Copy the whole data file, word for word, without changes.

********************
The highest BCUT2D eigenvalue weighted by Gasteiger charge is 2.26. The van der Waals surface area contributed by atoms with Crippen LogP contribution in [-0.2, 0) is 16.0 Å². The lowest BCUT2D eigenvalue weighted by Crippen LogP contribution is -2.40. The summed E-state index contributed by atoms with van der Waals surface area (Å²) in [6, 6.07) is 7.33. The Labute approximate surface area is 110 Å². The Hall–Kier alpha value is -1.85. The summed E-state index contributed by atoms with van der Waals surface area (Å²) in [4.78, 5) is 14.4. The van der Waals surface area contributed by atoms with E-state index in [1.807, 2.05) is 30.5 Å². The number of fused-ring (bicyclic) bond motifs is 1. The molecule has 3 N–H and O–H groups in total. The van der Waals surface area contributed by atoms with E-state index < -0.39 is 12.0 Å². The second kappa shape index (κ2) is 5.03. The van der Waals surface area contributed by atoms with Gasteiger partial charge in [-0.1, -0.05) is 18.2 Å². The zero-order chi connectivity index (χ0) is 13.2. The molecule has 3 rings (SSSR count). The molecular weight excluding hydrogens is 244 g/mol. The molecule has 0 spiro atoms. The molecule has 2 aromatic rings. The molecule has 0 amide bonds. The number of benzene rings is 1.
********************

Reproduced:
The highest BCUT2D eigenvalue weighted by Gasteiger charge is 2.26. The van der Waals surface area contributed by atoms with Crippen LogP contribution in [-0.2, 0) is 16.0 Å². The lowest BCUT2D eigenvalue weighted by Crippen LogP contribution is -2.40. The summed E-state index contributed by atoms with van der Waals surface area (Å²) in [6, 6.07) is 7.33. The Labute approximate surface area is 110 Å². The Hall–Kier alpha value is -1.85. The summed E-state index contributed by atoms with van der Waals surface area (Å²) in [4.78, 5) is 14.4. The van der Waals surface area contributed by atoms with E-state index in [1.807, 2.05) is 30.5 Å². The number of fused-ring (bicyclic) bond motifs is 1. The molecule has 3 N–H and O–H groups in total. The van der Waals surface area contributed by atoms with E-state index < -0.39 is 12.0 Å². The second kappa shape index (κ2) is 5.03. The van der Waals surface area contributed by atoms with Gasteiger partial charge in [-0.1, -0.05) is 18.2 Å². The zero-order chi connectivity index (χ0) is 13.2. The molecule has 3 rings (SSSR count). The molecular weight excluding hydrogens is 244 g/mol. The molecule has 0 spiro atoms. The molecule has 2 aromatic rings. The molecule has 0 amide bonds. The number of benzene rings is 1.